In this article, you will get all information regarding Sponsors and “anti-sponsors” attacking the Soccer World Cup


This text is taken from the Courrier de l’économie of November 21, 2022. To subscribe, click here.

After Russia, Qatar. Two states that are not exactly among the most progressive on the planet. They are also the last two countries to host the FIFA Soccer World Cup. At this time when multinationals withdraw their advertisements from Twitter for fear of seeing Elon Musk disguise the social network, we would expect to see the sponsors of this sporting event keep a little embarrassment, right?

Especially since, in four years, the next World Cup will take place in North America, where the stakes will be at the other end of the political spectrum. Above all, we risk criticizing the environmental footprint of a tournament that will displace thousands of players, coaches and fans throughout the North American continent for a month…

For FIFA’s sponsors, would it have been possible to skip a turn to take a position on these questions? Without a doubt. But apparently not this time. Because according to projections, the 2022 World Cup could bring FIFA up to 6.4 billion US dollars in advertising revenue, more than the record of 5.4 billion set in Russia in 2018.

Sponsors will also pay more than expected for their presence in Qatar. Beer giant AB-InBev was hoping for good visibility by serving Budweiser in the tournament stadiums. Bud has been a World Cup partner since 1985, and its brewer pays US$75 million every four years to extend the deal.

However, the Qatari authorities would have demanded the closure of these counters. We initially wanted to move them outside, where it will be at least 32°C in the shade in the next few days. Two days before the start of the World Cup, Qatar would have decided to ban all beer sales everywhere on the sites of the event.

Qatar has extremely strict rules limiting the consumption of alcohol to very specific places, which obviously exclude soccer stadiums. FIFA, for its part, seems to have completely lost control of what represents its most important international showcase.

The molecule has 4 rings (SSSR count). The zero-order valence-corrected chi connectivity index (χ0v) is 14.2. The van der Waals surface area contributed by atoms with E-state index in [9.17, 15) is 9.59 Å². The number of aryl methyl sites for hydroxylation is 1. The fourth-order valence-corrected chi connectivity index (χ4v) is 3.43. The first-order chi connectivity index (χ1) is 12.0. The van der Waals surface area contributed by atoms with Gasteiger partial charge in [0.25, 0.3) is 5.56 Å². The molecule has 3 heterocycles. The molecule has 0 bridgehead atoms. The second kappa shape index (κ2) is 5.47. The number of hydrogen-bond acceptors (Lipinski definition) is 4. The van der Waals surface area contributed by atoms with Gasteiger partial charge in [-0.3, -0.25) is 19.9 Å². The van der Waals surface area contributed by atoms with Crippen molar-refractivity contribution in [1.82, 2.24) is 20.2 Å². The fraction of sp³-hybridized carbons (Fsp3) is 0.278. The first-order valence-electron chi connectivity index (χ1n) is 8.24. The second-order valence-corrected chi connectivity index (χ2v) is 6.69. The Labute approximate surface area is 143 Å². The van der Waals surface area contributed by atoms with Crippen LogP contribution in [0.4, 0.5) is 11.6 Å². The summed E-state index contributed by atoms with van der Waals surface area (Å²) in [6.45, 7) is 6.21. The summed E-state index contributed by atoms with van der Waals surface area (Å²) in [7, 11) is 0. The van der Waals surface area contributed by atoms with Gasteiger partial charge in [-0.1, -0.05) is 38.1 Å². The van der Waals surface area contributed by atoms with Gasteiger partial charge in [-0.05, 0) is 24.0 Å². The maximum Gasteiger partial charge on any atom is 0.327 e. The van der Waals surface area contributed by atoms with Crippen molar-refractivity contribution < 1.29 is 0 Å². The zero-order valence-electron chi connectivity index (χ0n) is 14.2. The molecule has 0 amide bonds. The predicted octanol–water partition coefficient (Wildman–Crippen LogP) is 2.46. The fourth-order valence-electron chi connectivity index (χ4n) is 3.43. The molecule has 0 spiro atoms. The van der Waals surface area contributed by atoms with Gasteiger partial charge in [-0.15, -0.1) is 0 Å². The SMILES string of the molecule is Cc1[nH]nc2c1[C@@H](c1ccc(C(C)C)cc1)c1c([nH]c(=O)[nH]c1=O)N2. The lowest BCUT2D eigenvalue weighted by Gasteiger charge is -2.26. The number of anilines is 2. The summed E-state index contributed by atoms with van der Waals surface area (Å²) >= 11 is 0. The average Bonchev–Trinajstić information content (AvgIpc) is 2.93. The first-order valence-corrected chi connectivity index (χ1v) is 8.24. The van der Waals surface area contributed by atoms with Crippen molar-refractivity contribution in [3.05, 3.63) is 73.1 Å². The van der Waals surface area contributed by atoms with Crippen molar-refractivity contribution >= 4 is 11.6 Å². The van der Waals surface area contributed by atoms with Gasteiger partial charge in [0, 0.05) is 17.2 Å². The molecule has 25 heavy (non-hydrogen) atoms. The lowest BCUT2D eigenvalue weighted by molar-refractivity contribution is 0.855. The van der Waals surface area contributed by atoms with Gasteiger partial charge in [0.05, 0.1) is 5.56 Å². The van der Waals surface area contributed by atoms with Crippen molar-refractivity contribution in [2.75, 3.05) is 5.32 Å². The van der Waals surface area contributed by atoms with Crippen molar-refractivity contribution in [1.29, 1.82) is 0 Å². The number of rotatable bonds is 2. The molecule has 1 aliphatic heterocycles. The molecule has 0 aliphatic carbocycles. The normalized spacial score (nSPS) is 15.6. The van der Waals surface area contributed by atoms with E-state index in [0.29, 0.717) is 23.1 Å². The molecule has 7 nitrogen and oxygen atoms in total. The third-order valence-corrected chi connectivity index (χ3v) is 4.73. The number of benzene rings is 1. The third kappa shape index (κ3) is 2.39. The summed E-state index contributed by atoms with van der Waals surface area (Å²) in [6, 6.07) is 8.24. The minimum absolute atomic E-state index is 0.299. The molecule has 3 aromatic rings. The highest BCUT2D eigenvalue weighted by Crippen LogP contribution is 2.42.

“Anti-sponsorships” on the attack

For beers competing with Budweiser, this is a great opportunity to counterattack. The Scottish brewery BrewDog does not mince its words in its advertisements. She presents herself as an “anti-sponsor” of the World Cup. “First Russia, then Qatar, we can’t wait for North Korea’s turn,” said one of them. “Eat, dream, breathe bribe soccer,” said another.

There is therefore a real risk for official sponsors of seeing their notoriety attacked. Perhaps more this time than in the past, notes Frank Pons, dean of the Faculty of Business Administration at Laval University and director of the International Observatory in Sports Management. “There is more risk this year of a negative backlash for these brands,” he says. “A lot of emphasis has been placed on the issue of Qatar’s respect for human rights and workers’ rights. »

It remains to be seen if we will talk about it during the event, however, qualifies the professor. “Before and after the event, social issues take up a lot of space, but as soon as the competition starts, the focus is on the field and on the results. »

The presence for the first time in 36 years of a Canadian national team will probably make our country vibrate more with patriotism than that with indignation, predicts Frank Pons. “After all, when you love sports, you quickly forget the negative side of these events. »

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